Would you mind explaining how you know when you are experiencing a matrix effect?

Wow! Its sounds like you've really drawn the short straw here... You have my sympathies and my respect for giving it a damn good go under difficult circumstances!

From what I gather, your pilot process possibly produces some volatile analytes (are you able to share what these might be at all?) which you would like to measure. You've used a method - which sounds very much to me to be a perfectly legitimate form of static headspace sampling - which involves (in your case) withdrawing a syringe worth of headspace into a gas syringe and injecting it into your GC (FID, MS, ECD?). So far you haven't been able to spot any analyte in your headspace samples...

As a start, to give yourself a bit of background knowledge you might like to consider this link as a fair start... I recommend the whole site (LCGC) generally: https://www.chromatographyonline.com/view/static-headspace-sampling

There could be myriad reasons for your results or lack thereof.

It might be that your analytes are not there or have decomposed - Clearly something that you have considered as a possibility. Worth further investigation.

Sample volume/method sensitivity might be another possibility - How much headspace are you recovering? My students do a practical looking at headspace analysis of accelerants (normally a simple mixture of neat Octane and Ethanol seeded in quite high volume onto some burnt debris) and with our old teaching GC-FIDs they sometimes struggle getting decent results even when injecting 1ml of headspace! Sometimes this is down to gas syringes and needles (which love to irreversably ingest septum and block up), but it might also be that FID (if that's what you're using?) doesn't have the sensitivity that you need!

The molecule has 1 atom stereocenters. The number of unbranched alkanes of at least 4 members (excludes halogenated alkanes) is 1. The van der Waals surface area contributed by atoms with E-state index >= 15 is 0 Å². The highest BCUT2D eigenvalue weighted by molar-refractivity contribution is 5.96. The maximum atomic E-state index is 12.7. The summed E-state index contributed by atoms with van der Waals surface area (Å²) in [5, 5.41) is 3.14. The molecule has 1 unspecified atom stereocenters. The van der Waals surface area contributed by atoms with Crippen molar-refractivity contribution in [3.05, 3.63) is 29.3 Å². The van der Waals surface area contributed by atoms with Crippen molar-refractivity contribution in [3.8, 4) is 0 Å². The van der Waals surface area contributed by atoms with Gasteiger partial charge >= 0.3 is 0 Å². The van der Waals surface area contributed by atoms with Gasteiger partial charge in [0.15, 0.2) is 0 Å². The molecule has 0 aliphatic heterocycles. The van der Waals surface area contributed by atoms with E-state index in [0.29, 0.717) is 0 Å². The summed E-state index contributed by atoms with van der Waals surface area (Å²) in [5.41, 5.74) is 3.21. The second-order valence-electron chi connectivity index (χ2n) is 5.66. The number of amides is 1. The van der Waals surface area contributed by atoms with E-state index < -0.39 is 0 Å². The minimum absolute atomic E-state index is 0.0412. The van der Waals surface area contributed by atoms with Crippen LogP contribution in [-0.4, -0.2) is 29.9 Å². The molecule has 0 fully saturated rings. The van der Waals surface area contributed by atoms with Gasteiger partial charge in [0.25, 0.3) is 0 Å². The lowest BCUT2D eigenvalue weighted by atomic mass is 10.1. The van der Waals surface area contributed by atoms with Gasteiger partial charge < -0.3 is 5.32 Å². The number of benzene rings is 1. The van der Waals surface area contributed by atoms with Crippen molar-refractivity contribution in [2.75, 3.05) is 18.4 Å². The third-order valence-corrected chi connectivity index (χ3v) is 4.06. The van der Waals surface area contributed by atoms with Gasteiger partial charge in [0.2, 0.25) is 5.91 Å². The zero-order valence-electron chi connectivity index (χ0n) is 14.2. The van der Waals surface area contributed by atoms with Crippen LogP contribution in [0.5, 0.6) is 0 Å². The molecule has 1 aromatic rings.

Another factor (assuming that your reaction is liquid phase) is that your analytes are very happy dissolved in your solvent and don't want to partition into headspace. You can change the partition coefficient with heat and you could also try salting-out to force more of the analytes to enter headspace and then sample when at their new more headspace favourable equilibrium. That said, switching to dynamic headspace methods or purge and trap (which are not cheap so are probably not feasible) might be your best bet... With these techniques, if the analyte is there, it's going to come out whether it likes it or not! Failing this, have you considered SPME?

In terms of the matrix effect question, you might find the link below to be useful...

https://www.e-b-f.eu/wp-content/uploads/2018/06/fw201709-30.-Benno-Ingelse-Matrix-effect.pdf

From what I can see, this is very much LC focused and GC is a little different (as the number of active sites in the liner does change over time as it degrades), however the principle is broadly the same.

One last point - The use of manual injections (even with liquid injections) almost always requires internal standards (as suggested by BH) as the run to run variability would be too high otherwise. Our GC-MS/MSs with auto-samplers are supposed to have volumetric accuracy; but even with these I always run with IS with my liquid samples, partly because the volumetric accuracy thing is only true in the advertisements and partly to account for changes in MS gain or inlet liner changes. There's nothing more frustrating when after 42 days of stability testing, the technician tells you that they had to clean the MS source and that now the analyte peaks have 120% the area as they did the day before. Not a problem if you use an IS!